9. “So what advice should one give to a young person? If you have a natural bent for scholarship; if you are attracted to the most difficult books out of an urgent need, and can spare four years to devote yourself to them, go to college. In fact, approach college in the spirit of craftsmanship, going deep into liberal arts and sciences. But if this is not the case; if the thought of four more years sitting in a classroom makes your skin crawl, the good news is that you don’t have to go through the motions and jump through the hoops for the sake of making a decent living. Even if you do go to college, learn a trade in the summers. You’re likely to be less damaged, and quite possibly better paid, as an independent tradesman than as a cubicle-dwelling tender of information systems or low-level “creative.” — p 44
  10. “…one is urged to consider the “opportunity costs” of fixing one’s own car… Spiritedness is an assertion of one’s own dignity, and to fix one’s own car is not merely to use up time, it is to have a different experience of time, of one’s car, and of oneself.” — pp 45-46
  11. We must be wary of consumerism cloaked in “choice and freedom” as an alternative to autonomy (self-direction) and active engagement with challenges that force us to understand and collaborate. There’s a big difference between “have it your way” (the Burger King slogan) and making your own burger.
  12. “The mechanic and the doctor deal with failure every day, even if they are expert, whereas the builder does not. This is because the things they fix are not of their own making, and are therefore never known in a comprehensive or absolute way. This experience of failure tempers the conceit of mastery; the doctor and the mechanic have daily intercourse with the world as something independent, and a vivid awareness of the difference between self and nonself. Fixing things may be a cure for narcissism.” […many pages later…] But by the mere fact that they [mechanics] stand ready to fix things, as a class they are an affront to the throwaway society. Just as important, the kind of thinking they do, if they are good, offers a counterweight to the culture of narcissism.” — pp 65, 81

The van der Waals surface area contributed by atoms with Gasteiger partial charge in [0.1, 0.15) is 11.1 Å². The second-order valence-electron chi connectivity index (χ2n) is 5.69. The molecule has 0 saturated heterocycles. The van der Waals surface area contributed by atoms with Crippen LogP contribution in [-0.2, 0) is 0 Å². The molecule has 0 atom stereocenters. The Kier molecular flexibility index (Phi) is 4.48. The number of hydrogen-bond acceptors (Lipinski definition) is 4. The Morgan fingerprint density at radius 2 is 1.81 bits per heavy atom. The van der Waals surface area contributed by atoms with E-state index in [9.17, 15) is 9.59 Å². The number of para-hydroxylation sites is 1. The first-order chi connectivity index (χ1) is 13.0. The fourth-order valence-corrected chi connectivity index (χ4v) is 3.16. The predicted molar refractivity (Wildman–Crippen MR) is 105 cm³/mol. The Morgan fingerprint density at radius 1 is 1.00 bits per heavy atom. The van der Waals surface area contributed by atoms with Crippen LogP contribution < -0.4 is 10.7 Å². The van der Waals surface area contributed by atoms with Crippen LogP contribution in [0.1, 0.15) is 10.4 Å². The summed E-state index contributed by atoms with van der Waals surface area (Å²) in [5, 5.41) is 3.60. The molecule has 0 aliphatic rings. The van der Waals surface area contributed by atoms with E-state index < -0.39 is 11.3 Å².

13. Sometimes it’s better to accept 90 percent working than struggle with 100 percent frustration. This wording is mine, but the advice borrows from Crawford, as well as the famous dictum: “do not let perfect be the enemy of good.”
  14. “Further, though the demands made on workers are invariably justified in terms of their contribution to the bottom line, in fact such calculations are difficult to make; the chain of means-ends reasoning becomes opaque, and this opens the way for work to become a rather moralistic place… Throughout this literature one finds an imperative for the manager to care, and to sincerely hold forth to his subordinates the possibility of personal transformation. He is not so much a boss as a life coach.” — p 100
  15. “In 1942, Joseph Schumpeter wrote that the expansion of higher education beyond labor market demand creates for white-collar workers “employment in substandard work or at wages below those of the better-paid manual workers.” What’s more, “it may create unemployability of a particularly disconcerting type. The man who has gone through college or university easily becomes psychically unemployable in manual occupations without necessarily acquiring employability in, say, professional work.” — p 101
  16. “One’s career depends entirely on these personal relationships, in part because the criteria of evaluation are ambiguous. As a result, managers have to spend a good part of the day “managing what other people think of them.” … This gives rise to the art of talking in circles.” — p 108